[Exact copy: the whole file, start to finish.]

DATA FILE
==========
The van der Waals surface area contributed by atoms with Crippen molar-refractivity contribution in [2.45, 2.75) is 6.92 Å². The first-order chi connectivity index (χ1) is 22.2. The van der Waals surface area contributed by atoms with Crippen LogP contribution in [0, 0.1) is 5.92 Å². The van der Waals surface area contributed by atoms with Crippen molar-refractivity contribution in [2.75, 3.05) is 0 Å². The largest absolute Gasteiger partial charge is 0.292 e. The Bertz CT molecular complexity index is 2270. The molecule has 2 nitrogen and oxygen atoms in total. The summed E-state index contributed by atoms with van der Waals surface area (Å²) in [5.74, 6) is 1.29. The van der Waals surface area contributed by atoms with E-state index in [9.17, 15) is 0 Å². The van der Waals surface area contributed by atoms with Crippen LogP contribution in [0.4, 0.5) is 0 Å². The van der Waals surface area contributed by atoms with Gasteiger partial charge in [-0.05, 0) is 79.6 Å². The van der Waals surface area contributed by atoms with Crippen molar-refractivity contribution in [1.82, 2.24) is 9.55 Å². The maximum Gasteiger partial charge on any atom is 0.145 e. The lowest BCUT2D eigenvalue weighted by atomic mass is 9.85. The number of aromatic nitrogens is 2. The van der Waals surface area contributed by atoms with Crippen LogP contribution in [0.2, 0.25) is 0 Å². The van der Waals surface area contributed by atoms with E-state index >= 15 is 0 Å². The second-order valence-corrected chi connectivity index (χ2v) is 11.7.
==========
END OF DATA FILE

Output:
The van der Waals surface area contributed by atoms with Crippen molar-refractivity contribution in [2.45, 2.75) is 6.92 Å². The first-order chi connectivity index (χ1) is 22.2. The van der Waals surface area contributed by atoms with Crippen LogP contribution in [0, 0.1) is 5.92 Å². The van der Waals surface area contributed by atoms with Crippen molar-refractivity contribution in [2.75, 3.05) is 0 Å². The largest absolute Gasteiger partial charge is 0.292 e. The Bertz CT molecular complexity index is 2270. The molecule has 2 nitrogen and oxygen atoms in total. The summed E-state index contributed by atoms with van der Waals surface area (Å²) in [5.74, 6) is 1.29. The van der Waals surface area contributed by atoms with E-state index in [9.17, 15) is 0 Å². The van der Waals surface area contributed by atoms with Crippen LogP contribution in [0.4, 0.5) is 0 Å². The van der Waals surface area contributed by atoms with Gasteiger partial charge in [-0.05, 0) is 79.6 Å². The van der Waals surface area contributed by atoms with Crippen molar-refractivity contribution in [1.82, 2.24) is 9.55 Å². The maximum Gasteiger partial charge on any atom is 0.145 e. The lowest BCUT2D eigenvalue weighted by atomic mass is 9.85. The number of aromatic nitrogens is 2. The van der Waals surface area contributed by atoms with Crippen LogP contribution in [0.2, 0.25) is 0 Å². The van der Waals surface area contributed by atoms with E-state index >= 15 is 0 Å². The second-order valence-corrected chi connectivity index (χ2v) is 11.7.